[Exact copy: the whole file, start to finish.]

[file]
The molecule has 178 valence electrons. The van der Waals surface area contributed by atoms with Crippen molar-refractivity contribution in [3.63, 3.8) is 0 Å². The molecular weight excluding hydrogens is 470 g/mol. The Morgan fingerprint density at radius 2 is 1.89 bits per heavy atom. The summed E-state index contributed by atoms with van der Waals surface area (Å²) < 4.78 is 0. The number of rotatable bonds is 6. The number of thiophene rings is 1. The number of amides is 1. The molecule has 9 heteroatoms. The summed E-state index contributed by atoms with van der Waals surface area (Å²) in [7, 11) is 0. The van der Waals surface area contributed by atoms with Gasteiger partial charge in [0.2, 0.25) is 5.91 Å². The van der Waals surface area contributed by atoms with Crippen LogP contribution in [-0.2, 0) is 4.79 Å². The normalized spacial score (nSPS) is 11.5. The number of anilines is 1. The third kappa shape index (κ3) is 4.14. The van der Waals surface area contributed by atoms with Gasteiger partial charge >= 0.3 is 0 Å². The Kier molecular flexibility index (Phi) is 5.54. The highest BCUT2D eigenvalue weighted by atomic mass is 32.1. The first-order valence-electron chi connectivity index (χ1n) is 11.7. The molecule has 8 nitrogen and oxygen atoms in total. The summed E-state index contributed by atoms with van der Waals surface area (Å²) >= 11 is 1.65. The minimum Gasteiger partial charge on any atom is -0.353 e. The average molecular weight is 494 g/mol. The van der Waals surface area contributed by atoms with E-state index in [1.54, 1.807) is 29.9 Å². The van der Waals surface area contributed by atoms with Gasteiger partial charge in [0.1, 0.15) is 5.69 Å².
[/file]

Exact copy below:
The molecule has 178 valence electrons. The van der Waals surface area contributed by atoms with Crippen molar-refractivity contribution in [3.63, 3.8) is 0 Å². The molecular weight excluding hydrogens is 470 g/mol. The Morgan fingerprint density at radius 2 is 1.89 bits per heavy atom. The summed E-state index contributed by atoms with van der Waals surface area (Å²) < 4.78 is 0. The number of rotatable bonds is 6. The number of thiophene rings is 1. The number of amides is 1. The molecule has 9 heteroatoms. The summed E-state index contributed by atoms with van der Waals surface area (Å²) in [7, 11) is 0. The van der Waals surface area contributed by atoms with Gasteiger partial charge in [0.2, 0.25) is 5.91 Å². The van der Waals surface area contributed by atoms with Crippen LogP contribution in [-0.2, 0) is 4.79 Å². The normalized spacial score (nSPS) is 11.5. The number of anilines is 1. The third kappa shape index (κ3) is 4.14. The van der Waals surface area contributed by atoms with Gasteiger partial charge >= 0.3 is 0 Å². The Kier molecular flexibility index (Phi) is 5.54. The highest BCUT2D eigenvalue weighted by atomic mass is 32.1. The first-order valence-electron chi connectivity index (χ1n) is 11.7. The molecule has 8 nitrogen and oxygen atoms in total. The summed E-state index contributed by atoms with van der Waals surface area (Å²) >= 11 is 1.65. The minimum Gasteiger partial charge on any atom is -0.353 e. The average molecular weight is 494 g/mol. The van der Waals surface area contributed by atoms with E-state index in [1.54, 1.807) is 29.9 Å². The van der Waals surface area contributed by atoms with Gasteiger partial charge in [0.1, 0.15) is 5.69 Å².